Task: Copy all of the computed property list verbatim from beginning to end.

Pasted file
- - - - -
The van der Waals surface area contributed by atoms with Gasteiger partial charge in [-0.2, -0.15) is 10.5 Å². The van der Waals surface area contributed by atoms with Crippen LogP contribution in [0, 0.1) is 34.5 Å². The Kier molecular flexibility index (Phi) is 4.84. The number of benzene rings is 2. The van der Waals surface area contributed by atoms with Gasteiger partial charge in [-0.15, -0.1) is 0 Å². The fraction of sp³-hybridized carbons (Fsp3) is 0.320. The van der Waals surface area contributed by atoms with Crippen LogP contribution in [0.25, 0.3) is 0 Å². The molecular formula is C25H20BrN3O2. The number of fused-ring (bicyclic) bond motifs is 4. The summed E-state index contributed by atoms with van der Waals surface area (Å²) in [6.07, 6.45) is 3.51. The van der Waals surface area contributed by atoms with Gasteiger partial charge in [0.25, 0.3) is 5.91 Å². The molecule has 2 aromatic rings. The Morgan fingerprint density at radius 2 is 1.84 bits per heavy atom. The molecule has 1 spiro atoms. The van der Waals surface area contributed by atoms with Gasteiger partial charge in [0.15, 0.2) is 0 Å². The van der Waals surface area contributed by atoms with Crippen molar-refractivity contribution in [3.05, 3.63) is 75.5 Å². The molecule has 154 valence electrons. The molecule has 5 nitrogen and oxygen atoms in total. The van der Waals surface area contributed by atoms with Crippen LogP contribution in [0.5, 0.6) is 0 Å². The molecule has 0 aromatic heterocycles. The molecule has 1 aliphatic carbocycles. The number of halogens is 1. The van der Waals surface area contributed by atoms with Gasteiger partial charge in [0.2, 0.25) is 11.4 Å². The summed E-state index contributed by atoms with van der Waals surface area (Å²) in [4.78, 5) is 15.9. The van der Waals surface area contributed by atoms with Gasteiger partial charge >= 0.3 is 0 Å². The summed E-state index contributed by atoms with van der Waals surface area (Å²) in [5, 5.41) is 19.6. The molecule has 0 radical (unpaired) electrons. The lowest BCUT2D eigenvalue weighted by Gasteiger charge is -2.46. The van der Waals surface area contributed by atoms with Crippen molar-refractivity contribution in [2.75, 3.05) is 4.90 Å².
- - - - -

The van der Waals surface area contributed by atoms with Gasteiger partial charge in [-0.2, -0.15) is 10.5 Å². The van der Waals surface area contributed by atoms with Crippen LogP contribution in [0, 0.1) is 34.5 Å². The Kier molecular flexibility index (Phi) is 4.84. The number of benzene rings is 2. The van der Waals surface area contributed by atoms with Gasteiger partial charge in [-0.15, -0.1) is 0 Å². The fraction of sp³-hybridized carbons (Fsp3) is 0.320. The van der Waals surface area contributed by atoms with Crippen LogP contribution in [0.25, 0.3) is 0 Å². The molecular formula is C25H20BrN3O2. The number of fused-ring (bicyclic) bond motifs is 4. The summed E-state index contributed by atoms with van der Waals surface area (Å²) in [6.07, 6.45) is 3.51. The van der Waals surface area contributed by atoms with Gasteiger partial charge in [0.25, 0.3) is 5.91 Å². The molecule has 2 aromatic rings. The Morgan fingerprint density at radius 2 is 1.84 bits per heavy atom. The molecule has 1 spiro atoms. The van der Waals surface area contributed by atoms with Gasteiger partial charge in [0.15, 0.2) is 0 Å². The van der Waals surface area contributed by atoms with Crippen molar-refractivity contribution in [3.05, 3.63) is 75.5 Å². The molecule has 154 valence electrons. The molecule has 5 nitrogen and oxygen atoms in total. The van der Waals surface area contributed by atoms with Crippen LogP contribution in [0.5, 0.6) is 0 Å². The molecule has 0 aromatic heterocycles. The molecule has 1 aliphatic carbocycles. The number of halogens is 1. The van der Waals surface area contributed by atoms with Gasteiger partial charge in [0.2, 0.25) is 11.4 Å². The summed E-state index contributed by atoms with van der Waals surface area (Å²) in [4.78, 5) is 15.9. The van der Waals surface area contributed by atoms with Gasteiger partial charge >= 0.3 is 0 Å². The summed E-state index contributed by atoms with van der Waals surface area (Å²) in [5, 5.41) is 19.6. The molecule has 0 radical (unpaired) electrons. The lowest BCUT2D eigenvalue weighted by Gasteiger charge is -2.46. The van der Waals surface area contributed by atoms with Crippen molar-refractivity contribution in [2.75, 3.05) is 4.90 Å².